Telstra breached priority assistance obligations
Telstra has been instructed by regulator ACMA to conduct an independent audit after being found to have been in breach of its priority assistance obligations for customers with life-threatening medical conditions.
ACMA launched a probe into Telstra’s compliance with the obligations following two incidents in 2017 where customers with serious, chronic health conditions were unable to use their Telstra landline services and passed away.
While neither had been registered for priority assistance, both had made clear their health conditions and need for a working telephone service.
ACMA’s priority assistance scheme imposes special rules that phone companies must meet, including a 24-hour time frame for repairing a fault in urban areas and a 48-hour time frame in rural areas. Telecoms companies must provide an interim service in cases where these time frames cannot be met.
Telstra is the only company required to provide priority assistance as a condition of its licence, but companies that do not provide it are required to inform customers of the names of providers that do.
ACMA’s investigation found that Telstra did not provide the required information about priority assistance to eight customers who required it, and did not implement the emergency medical request procedures specified in its policy on nine occasions.
“The ACMA is deeply concerned with Telstra’s failure to comply with its priority assistance obligations,” ACMA Acting Chair Creina Chapman said.
“While it is not clear that any action by Telstra would have changed these tragic outcomes, priority assistance is critical to ensure that customers with life-threatening conditions are identified and provided with swift assistance and fault rectification.”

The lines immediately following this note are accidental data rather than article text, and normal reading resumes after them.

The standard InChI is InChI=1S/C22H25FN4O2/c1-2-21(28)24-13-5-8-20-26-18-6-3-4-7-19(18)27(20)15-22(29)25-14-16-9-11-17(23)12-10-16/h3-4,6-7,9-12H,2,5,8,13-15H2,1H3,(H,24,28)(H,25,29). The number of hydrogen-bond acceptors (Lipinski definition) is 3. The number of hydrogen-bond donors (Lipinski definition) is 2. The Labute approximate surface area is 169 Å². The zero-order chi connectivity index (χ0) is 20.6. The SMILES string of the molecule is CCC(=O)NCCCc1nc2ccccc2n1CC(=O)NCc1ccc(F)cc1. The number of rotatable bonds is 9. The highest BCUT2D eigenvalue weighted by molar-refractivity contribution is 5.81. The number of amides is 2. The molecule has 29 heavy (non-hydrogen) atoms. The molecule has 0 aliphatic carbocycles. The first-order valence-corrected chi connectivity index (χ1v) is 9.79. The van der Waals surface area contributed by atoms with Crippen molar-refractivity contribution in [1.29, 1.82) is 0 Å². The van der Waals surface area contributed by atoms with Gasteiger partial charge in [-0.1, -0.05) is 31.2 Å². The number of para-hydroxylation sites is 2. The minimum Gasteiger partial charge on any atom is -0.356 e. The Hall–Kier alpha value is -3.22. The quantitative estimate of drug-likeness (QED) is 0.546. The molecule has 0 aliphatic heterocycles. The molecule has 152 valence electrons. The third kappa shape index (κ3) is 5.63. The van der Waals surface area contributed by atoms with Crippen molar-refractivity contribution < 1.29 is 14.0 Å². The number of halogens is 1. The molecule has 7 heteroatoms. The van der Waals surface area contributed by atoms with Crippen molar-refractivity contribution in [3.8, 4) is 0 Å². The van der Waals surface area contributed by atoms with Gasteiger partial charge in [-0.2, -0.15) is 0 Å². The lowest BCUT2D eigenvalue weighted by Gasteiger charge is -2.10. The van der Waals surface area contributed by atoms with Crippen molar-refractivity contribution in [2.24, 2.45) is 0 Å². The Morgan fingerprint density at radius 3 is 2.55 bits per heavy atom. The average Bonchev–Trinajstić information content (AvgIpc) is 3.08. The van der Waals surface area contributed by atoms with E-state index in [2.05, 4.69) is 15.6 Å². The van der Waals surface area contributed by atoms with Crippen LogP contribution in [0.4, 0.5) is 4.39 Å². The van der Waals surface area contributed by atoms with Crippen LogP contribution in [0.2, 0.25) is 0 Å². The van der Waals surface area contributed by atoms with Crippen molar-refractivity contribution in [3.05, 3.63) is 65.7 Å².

The independent audit will review the training and scripts provided to Telstra staff regarding the scheme, as well as past customer complaints about compliance.
Telstra CFO and Head of Strategy Robyn Denholm said around 146,000 of the company’s customers have registered for priority assistance, and that it takes its obligations under the scheme very seriously.
“We acknowledge failures in our processes and systems meant these customers were not provided with the level of service that they required, and we apologise sincerely to the families concerned. We are also sorry for adding to the families’ stress at what would have been a difficult and traumatic time,” she said in a blog post.
“These cases make it clear that we need to do better. We have implemented a number of changes to our management of Priority Assistance customers including offering free professional installation of modems for Priority Assist nbn customers ... and creating a dedicated nbn connection management team with the sole responsibility of managing PA customers.”
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